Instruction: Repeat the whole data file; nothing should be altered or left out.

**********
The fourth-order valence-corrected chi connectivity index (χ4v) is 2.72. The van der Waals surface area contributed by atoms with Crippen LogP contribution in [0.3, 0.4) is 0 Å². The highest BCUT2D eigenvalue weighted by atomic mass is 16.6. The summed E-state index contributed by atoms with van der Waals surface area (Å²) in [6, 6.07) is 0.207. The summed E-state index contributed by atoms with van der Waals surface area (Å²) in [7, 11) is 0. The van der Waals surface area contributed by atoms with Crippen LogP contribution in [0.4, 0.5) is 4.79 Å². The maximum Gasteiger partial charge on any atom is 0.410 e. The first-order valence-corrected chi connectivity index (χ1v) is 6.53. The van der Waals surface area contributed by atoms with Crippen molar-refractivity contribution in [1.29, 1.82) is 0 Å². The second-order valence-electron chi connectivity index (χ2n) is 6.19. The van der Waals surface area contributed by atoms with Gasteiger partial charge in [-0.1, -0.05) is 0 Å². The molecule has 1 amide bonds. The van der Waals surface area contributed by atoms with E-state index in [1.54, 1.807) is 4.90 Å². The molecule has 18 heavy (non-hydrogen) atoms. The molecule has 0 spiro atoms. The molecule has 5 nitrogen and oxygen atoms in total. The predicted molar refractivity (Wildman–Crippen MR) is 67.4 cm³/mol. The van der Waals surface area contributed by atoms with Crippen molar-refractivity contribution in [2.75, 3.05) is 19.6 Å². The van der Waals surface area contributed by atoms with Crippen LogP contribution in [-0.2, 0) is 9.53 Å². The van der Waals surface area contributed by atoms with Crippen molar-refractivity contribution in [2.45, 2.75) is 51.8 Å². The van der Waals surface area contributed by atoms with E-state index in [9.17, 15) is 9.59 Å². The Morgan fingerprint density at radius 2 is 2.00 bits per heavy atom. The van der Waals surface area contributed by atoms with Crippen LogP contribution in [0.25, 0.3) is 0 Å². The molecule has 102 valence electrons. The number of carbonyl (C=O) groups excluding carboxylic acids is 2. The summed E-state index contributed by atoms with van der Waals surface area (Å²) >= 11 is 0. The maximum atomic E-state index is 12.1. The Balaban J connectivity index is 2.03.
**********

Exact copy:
The fourth-order valence-corrected chi connectivity index (χ4v) is 2.72. The van der Waals surface area contributed by atoms with Crippen LogP contribution in [0.3, 0.4) is 0 Å². The highest BCUT2D eigenvalue weighted by atomic mass is 16.6. The summed E-state index contributed by atoms with van der Waals surface area (Å²) in [6, 6.07) is 0.207. The summed E-state index contributed by atoms with van der Waals surface area (Å²) in [7, 11) is 0. The van der Waals surface area contributed by atoms with Crippen LogP contribution in [0.4, 0.5) is 4.79 Å². The maximum Gasteiger partial charge on any atom is 0.410 e. The first-order valence-corrected chi connectivity index (χ1v) is 6.53. The van der Waals surface area contributed by atoms with Crippen molar-refractivity contribution in [1.29, 1.82) is 0 Å². The second-order valence-electron chi connectivity index (χ2n) is 6.19. The van der Waals surface area contributed by atoms with Gasteiger partial charge in [-0.1, -0.05) is 0 Å². The molecule has 1 amide bonds. The van der Waals surface area contributed by atoms with E-state index in [1.54, 1.807) is 4.90 Å². The molecule has 18 heavy (non-hydrogen) atoms. The molecule has 0 spiro atoms. The molecule has 5 nitrogen and oxygen atoms in total. The predicted molar refractivity (Wildman–Crippen MR) is 67.4 cm³/mol. The van der Waals surface area contributed by atoms with Crippen molar-refractivity contribution in [2.75, 3.05) is 19.6 Å². The van der Waals surface area contributed by atoms with Crippen LogP contribution in [-0.2, 0) is 9.53 Å². The van der Waals surface area contributed by atoms with Crippen molar-refractivity contribution in [2.45, 2.75) is 51.8 Å². The van der Waals surface area contributed by atoms with E-state index in [9.17, 15) is 9.59 Å². The Morgan fingerprint density at radius 2 is 2.00 bits per heavy atom. The van der Waals surface area contributed by atoms with Crippen LogP contribution in [0.25, 0.3) is 0 Å². The molecule has 102 valence electrons. The number of carbonyl (C=O) groups excluding carboxylic acids is 2. The summed E-state index contributed by atoms with van der Waals surface area (Å²) >= 11 is 0. The maximum atomic E-state index is 12.1. The Balaban J connectivity index is 2.03.